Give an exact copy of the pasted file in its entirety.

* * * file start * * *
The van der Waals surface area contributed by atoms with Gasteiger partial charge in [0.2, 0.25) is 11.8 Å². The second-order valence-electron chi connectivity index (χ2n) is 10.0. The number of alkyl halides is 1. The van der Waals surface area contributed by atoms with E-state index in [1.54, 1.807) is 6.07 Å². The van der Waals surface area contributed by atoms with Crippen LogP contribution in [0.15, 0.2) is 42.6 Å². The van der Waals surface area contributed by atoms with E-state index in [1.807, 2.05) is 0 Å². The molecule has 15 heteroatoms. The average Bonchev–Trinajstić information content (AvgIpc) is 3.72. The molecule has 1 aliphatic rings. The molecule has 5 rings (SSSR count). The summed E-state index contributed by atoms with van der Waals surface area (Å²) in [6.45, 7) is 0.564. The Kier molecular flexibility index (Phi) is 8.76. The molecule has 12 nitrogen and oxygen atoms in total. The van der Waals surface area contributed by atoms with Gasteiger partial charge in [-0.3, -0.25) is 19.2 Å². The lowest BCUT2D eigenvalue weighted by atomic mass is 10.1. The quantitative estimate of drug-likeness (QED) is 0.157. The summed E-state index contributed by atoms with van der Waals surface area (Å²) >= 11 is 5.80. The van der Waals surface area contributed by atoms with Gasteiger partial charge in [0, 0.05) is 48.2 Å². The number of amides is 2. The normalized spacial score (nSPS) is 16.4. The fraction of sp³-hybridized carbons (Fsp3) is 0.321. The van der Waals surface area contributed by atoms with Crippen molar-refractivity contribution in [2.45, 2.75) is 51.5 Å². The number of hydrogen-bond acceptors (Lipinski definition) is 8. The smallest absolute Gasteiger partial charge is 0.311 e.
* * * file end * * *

The van der Waals surface area contributed by atoms with Gasteiger partial charge in [0.2, 0.25) is 11.8 Å². The second-order valence-electron chi connectivity index (χ2n) is 10.0. The number of alkyl halides is 1. The van der Waals surface area contributed by atoms with E-state index in [1.54, 1.807) is 6.07 Å². The van der Waals surface area contributed by atoms with Crippen LogP contribution in [0.15, 0.2) is 42.6 Å². The van der Waals surface area contributed by atoms with E-state index in [1.807, 2.05) is 0 Å². The molecule has 15 heteroatoms. The average Bonchev–Trinajstić information content (AvgIpc) is 3.72. The molecule has 1 aliphatic rings. The molecule has 5 rings (SSSR count). The summed E-state index contributed by atoms with van der Waals surface area (Å²) in [6.45, 7) is 0.564. The Kier molecular flexibility index (Phi) is 8.76. The molecule has 12 nitrogen and oxygen atoms in total. The van der Waals surface area contributed by atoms with Gasteiger partial charge in [-0.3, -0.25) is 19.2 Å². The lowest BCUT2D eigenvalue weighted by atomic mass is 10.1. The quantitative estimate of drug-likeness (QED) is 0.157. The summed E-state index contributed by atoms with van der Waals surface area (Å²) >= 11 is 5.80. The van der Waals surface area contributed by atoms with Gasteiger partial charge in [0, 0.05) is 48.2 Å². The number of amides is 2. The normalized spacial score (nSPS) is 16.4. The fraction of sp³-hybridized carbons (Fsp3) is 0.321. The van der Waals surface area contributed by atoms with Crippen molar-refractivity contribution in [2.45, 2.75) is 51.5 Å². The number of hydrogen-bond acceptors (Lipinski definition) is 8. The smallest absolute Gasteiger partial charge is 0.311 e.